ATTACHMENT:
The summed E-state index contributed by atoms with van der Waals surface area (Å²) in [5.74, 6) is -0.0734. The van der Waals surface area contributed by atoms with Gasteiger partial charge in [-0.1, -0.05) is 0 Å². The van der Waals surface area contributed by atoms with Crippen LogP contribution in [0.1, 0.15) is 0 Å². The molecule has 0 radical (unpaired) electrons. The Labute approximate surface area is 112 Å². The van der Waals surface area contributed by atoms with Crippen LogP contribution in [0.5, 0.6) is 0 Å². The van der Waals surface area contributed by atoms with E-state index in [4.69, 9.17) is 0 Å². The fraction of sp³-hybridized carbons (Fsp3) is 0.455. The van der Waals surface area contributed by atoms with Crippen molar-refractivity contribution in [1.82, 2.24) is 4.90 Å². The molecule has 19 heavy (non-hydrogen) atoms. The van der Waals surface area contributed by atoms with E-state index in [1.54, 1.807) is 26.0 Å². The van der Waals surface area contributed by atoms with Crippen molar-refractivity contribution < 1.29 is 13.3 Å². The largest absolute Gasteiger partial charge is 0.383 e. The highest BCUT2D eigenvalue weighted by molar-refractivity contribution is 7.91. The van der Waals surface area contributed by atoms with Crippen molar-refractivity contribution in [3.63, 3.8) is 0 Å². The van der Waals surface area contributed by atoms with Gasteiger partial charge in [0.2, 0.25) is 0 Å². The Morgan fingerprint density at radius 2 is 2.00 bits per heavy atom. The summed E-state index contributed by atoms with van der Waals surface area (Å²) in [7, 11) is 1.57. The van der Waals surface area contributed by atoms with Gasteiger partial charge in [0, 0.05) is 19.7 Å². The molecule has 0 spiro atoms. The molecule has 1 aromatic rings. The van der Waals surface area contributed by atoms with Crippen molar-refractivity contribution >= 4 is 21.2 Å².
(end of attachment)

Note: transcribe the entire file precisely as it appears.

The summed E-state index contributed by atoms with van der Waals surface area (Å²) in [5.74, 6) is -0.0734. The van der Waals surface area contributed by atoms with Gasteiger partial charge in [-0.1, -0.05) is 0 Å². The van der Waals surface area contributed by atoms with Crippen LogP contribution in [0.1, 0.15) is 0 Å². The molecule has 0 radical (unpaired) electrons. The Labute approximate surface area is 112 Å². The van der Waals surface area contributed by atoms with Crippen LogP contribution in [0.5, 0.6) is 0 Å². The van der Waals surface area contributed by atoms with E-state index in [4.69, 9.17) is 0 Å². The fraction of sp³-hybridized carbons (Fsp3) is 0.455. The van der Waals surface area contributed by atoms with Crippen molar-refractivity contribution in [1.82, 2.24) is 4.90 Å². The molecule has 19 heavy (non-hydrogen) atoms. The van der Waals surface area contributed by atoms with E-state index in [1.54, 1.807) is 26.0 Å². The van der Waals surface area contributed by atoms with Crippen molar-refractivity contribution < 1.29 is 13.3 Å². The largest absolute Gasteiger partial charge is 0.383 e. The highest BCUT2D eigenvalue weighted by molar-refractivity contribution is 7.91. The van der Waals surface area contributed by atoms with Crippen molar-refractivity contribution in [3.63, 3.8) is 0 Å². The van der Waals surface area contributed by atoms with Gasteiger partial charge in [0.2, 0.25) is 0 Å². The Morgan fingerprint density at radius 2 is 2.00 bits per heavy atom. The summed E-state index contributed by atoms with van der Waals surface area (Å²) in [7, 11) is 1.57. The van der Waals surface area contributed by atoms with Gasteiger partial charge in [0, 0.05) is 19.7 Å². The molecule has 0 spiro atoms. The molecule has 1 aromatic rings. The van der Waals surface area contributed by atoms with Crippen molar-refractivity contribution >= 4 is 21.2 Å².